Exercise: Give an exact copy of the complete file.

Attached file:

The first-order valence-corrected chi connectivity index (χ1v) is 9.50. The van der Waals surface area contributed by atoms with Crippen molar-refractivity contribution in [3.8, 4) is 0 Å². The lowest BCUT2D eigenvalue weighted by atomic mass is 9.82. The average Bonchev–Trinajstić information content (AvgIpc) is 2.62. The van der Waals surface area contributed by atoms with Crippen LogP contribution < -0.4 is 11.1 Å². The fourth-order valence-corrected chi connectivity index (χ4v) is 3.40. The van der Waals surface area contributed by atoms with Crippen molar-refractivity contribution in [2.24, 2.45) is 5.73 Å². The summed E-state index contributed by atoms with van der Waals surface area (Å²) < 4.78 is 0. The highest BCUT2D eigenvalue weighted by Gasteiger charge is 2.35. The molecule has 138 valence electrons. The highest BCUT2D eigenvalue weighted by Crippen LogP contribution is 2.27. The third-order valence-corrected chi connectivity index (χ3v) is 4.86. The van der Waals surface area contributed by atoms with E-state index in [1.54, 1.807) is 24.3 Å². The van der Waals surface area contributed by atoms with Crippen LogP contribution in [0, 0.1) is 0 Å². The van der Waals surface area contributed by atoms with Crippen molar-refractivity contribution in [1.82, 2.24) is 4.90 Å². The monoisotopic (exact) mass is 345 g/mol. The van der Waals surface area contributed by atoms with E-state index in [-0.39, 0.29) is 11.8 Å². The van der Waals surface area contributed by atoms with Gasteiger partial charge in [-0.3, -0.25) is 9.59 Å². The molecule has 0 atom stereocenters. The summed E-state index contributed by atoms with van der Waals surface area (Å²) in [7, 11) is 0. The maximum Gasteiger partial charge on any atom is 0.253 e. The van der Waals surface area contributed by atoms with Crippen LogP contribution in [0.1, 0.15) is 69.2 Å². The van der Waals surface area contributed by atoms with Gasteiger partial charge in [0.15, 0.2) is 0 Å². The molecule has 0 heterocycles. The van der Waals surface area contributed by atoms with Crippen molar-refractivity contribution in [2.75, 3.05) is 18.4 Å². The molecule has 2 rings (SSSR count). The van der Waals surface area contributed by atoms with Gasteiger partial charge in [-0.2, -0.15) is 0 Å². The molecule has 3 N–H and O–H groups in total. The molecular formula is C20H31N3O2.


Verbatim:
The first-order valence-corrected chi connectivity index (χ1v) is 9.50. The van der Waals surface area contributed by atoms with Crippen molar-refractivity contribution in [3.8, 4) is 0 Å². The lowest BCUT2D eigenvalue weighted by atomic mass is 9.82. The average Bonchev–Trinajstić information content (AvgIpc) is 2.62. The van der Waals surface area contributed by atoms with Crippen LogP contribution < -0.4 is 11.1 Å². The fourth-order valence-corrected chi connectivity index (χ4v) is 3.40. The van der Waals surface area contributed by atoms with Crippen molar-refractivity contribution in [2.24, 2.45) is 5.73 Å². The summed E-state index contributed by atoms with van der Waals surface area (Å²) < 4.78 is 0. The highest BCUT2D eigenvalue weighted by Gasteiger charge is 2.35. The molecule has 138 valence electrons. The highest BCUT2D eigenvalue weighted by Crippen LogP contribution is 2.27. The third-order valence-corrected chi connectivity index (χ3v) is 4.86. The van der Waals surface area contributed by atoms with E-state index in [1.54, 1.807) is 24.3 Å². The van der Waals surface area contributed by atoms with Crippen LogP contribution in [0, 0.1) is 0 Å². The van der Waals surface area contributed by atoms with Crippen molar-refractivity contribution in [1.82, 2.24) is 4.90 Å². The monoisotopic (exact) mass is 345 g/mol. The van der Waals surface area contributed by atoms with E-state index in [-0.39, 0.29) is 11.8 Å². The van der Waals surface area contributed by atoms with Gasteiger partial charge in [-0.3, -0.25) is 9.59 Å². The molecule has 0 atom stereocenters. The summed E-state index contributed by atoms with van der Waals surface area (Å²) in [7, 11) is 0. The maximum Gasteiger partial charge on any atom is 0.253 e. The van der Waals surface area contributed by atoms with Crippen LogP contribution in [0.1, 0.15) is 69.2 Å². The van der Waals surface area contributed by atoms with Gasteiger partial charge in [0.15, 0.2) is 0 Å². The molecule has 0 heterocycles. The van der Waals surface area contributed by atoms with Crippen molar-refractivity contribution in [2.75, 3.05) is 18.4 Å². The molecule has 2 rings (SSSR count). The van der Waals surface area contributed by atoms with Gasteiger partial charge in [-0.2, -0.15) is 0 Å². The molecule has 3 N–H and O–H groups in total. The molecular formula is C20H31N3O2.